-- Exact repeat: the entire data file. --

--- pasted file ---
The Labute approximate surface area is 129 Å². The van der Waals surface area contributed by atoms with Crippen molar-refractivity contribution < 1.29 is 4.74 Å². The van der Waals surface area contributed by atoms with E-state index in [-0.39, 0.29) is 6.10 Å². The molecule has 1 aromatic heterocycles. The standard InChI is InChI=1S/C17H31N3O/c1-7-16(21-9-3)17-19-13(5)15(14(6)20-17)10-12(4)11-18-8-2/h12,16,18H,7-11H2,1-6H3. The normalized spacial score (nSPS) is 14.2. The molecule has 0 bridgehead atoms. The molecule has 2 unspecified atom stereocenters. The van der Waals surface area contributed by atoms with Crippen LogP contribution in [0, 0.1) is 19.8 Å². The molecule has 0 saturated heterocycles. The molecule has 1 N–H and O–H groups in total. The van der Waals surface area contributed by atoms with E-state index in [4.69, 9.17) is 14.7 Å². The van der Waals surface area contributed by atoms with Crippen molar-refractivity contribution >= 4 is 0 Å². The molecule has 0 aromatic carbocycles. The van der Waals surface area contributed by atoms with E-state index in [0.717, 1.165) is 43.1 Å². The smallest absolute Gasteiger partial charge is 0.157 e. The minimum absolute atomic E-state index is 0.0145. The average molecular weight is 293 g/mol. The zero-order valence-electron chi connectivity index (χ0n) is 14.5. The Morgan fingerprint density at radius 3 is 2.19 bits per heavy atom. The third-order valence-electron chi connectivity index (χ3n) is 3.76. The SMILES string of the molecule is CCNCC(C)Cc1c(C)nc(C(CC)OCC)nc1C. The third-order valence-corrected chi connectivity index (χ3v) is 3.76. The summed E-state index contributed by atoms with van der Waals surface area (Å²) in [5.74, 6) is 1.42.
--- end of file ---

The Labute approximate surface area is 129 Å². The van der Waals surface area contributed by atoms with Crippen molar-refractivity contribution < 1.29 is 4.74 Å². The van der Waals surface area contributed by atoms with E-state index in [-0.39, 0.29) is 6.10 Å². The molecule has 1 aromatic heterocycles. The standard InChI is InChI=1S/C17H31N3O/c1-7-16(21-9-3)17-19-13(5)15(14(6)20-17)10-12(4)11-18-8-2/h12,16,18H,7-11H2,1-6H3. The normalized spacial score (nSPS) is 14.2. The molecule has 0 bridgehead atoms. The molecule has 2 unspecified atom stereocenters. The van der Waals surface area contributed by atoms with Crippen LogP contribution in [0, 0.1) is 19.8 Å². The molecule has 0 saturated heterocycles. The molecule has 1 N–H and O–H groups in total. The van der Waals surface area contributed by atoms with E-state index in [4.69, 9.17) is 14.7 Å². The van der Waals surface area contributed by atoms with Crippen molar-refractivity contribution >= 4 is 0 Å². The molecule has 0 aromatic carbocycles. The van der Waals surface area contributed by atoms with E-state index in [0.717, 1.165) is 43.1 Å². The smallest absolute Gasteiger partial charge is 0.157 e. The minimum absolute atomic E-state index is 0.0145. The average molecular weight is 293 g/mol. The zero-order valence-electron chi connectivity index (χ0n) is 14.5. The Morgan fingerprint density at radius 3 is 2.19 bits per heavy atom. The third-order valence-electron chi connectivity index (χ3n) is 3.76. The SMILES string of the molecule is CCNCC(C)Cc1c(C)nc(C(CC)OCC)nc1C. The third-order valence-corrected chi connectivity index (χ3v) is 3.76. The summed E-state index contributed by atoms with van der Waals surface area (Å²) in [5.74, 6) is 1.42.